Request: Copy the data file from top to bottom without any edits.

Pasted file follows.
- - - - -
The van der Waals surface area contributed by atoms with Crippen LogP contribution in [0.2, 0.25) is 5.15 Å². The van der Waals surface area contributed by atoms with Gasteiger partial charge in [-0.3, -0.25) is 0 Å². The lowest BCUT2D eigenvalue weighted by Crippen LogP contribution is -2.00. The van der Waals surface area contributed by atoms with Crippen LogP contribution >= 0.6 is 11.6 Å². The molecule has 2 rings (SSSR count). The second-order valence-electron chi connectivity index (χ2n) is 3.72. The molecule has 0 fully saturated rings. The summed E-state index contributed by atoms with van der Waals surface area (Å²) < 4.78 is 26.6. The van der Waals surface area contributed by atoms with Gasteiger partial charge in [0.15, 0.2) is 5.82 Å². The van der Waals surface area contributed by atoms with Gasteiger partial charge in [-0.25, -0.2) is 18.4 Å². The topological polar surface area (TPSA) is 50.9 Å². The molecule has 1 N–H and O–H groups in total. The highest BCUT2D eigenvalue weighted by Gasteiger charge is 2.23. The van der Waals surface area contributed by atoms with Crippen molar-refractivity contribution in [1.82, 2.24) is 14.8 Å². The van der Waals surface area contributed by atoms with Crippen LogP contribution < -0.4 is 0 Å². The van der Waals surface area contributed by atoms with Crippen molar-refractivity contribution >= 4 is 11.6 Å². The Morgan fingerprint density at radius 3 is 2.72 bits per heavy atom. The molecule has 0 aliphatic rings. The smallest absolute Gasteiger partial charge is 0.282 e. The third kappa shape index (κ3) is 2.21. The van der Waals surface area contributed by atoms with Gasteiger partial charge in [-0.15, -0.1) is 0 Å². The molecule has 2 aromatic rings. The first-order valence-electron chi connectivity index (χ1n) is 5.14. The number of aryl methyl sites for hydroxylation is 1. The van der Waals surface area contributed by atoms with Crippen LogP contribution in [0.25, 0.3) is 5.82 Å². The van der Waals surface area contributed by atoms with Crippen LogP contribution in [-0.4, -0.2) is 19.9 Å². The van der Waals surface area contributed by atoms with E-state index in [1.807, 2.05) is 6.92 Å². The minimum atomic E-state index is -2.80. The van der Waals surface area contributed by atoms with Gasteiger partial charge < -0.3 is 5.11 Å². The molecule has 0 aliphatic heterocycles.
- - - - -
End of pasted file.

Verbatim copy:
The van der Waals surface area contributed by atoms with Crippen LogP contribution in [0.2, 0.25) is 5.15 Å². The van der Waals surface area contributed by atoms with Gasteiger partial charge in [-0.3, -0.25) is 0 Å². The lowest BCUT2D eigenvalue weighted by Crippen LogP contribution is -2.00. The van der Waals surface area contributed by atoms with Crippen LogP contribution >= 0.6 is 11.6 Å². The molecule has 2 rings (SSSR count). The second-order valence-electron chi connectivity index (χ2n) is 3.72. The molecule has 0 fully saturated rings. The summed E-state index contributed by atoms with van der Waals surface area (Å²) < 4.78 is 26.6. The van der Waals surface area contributed by atoms with Gasteiger partial charge in [0.15, 0.2) is 5.82 Å². The van der Waals surface area contributed by atoms with Gasteiger partial charge in [-0.25, -0.2) is 18.4 Å². The topological polar surface area (TPSA) is 50.9 Å². The molecule has 1 N–H and O–H groups in total. The highest BCUT2D eigenvalue weighted by Gasteiger charge is 2.23. The van der Waals surface area contributed by atoms with Crippen molar-refractivity contribution in [1.82, 2.24) is 14.8 Å². The van der Waals surface area contributed by atoms with Crippen LogP contribution < -0.4 is 0 Å². The van der Waals surface area contributed by atoms with Crippen molar-refractivity contribution >= 4 is 11.6 Å². The Morgan fingerprint density at radius 3 is 2.72 bits per heavy atom. The molecule has 0 aliphatic rings. The smallest absolute Gasteiger partial charge is 0.282 e. The third kappa shape index (κ3) is 2.21. The van der Waals surface area contributed by atoms with Gasteiger partial charge in [-0.15, -0.1) is 0 Å². The molecule has 2 aromatic rings. The first-order valence-electron chi connectivity index (χ1n) is 5.14. The number of aryl methyl sites for hydroxylation is 1. The van der Waals surface area contributed by atoms with Crippen LogP contribution in [0.25, 0.3) is 5.82 Å². The van der Waals surface area contributed by atoms with Crippen LogP contribution in [-0.4, -0.2) is 19.9 Å². The van der Waals surface area contributed by atoms with E-state index in [1.807, 2.05) is 6.92 Å². The minimum atomic E-state index is -2.80. The van der Waals surface area contributed by atoms with Gasteiger partial charge < -0.3 is 5.11 Å². The molecule has 0 aliphatic heterocycles.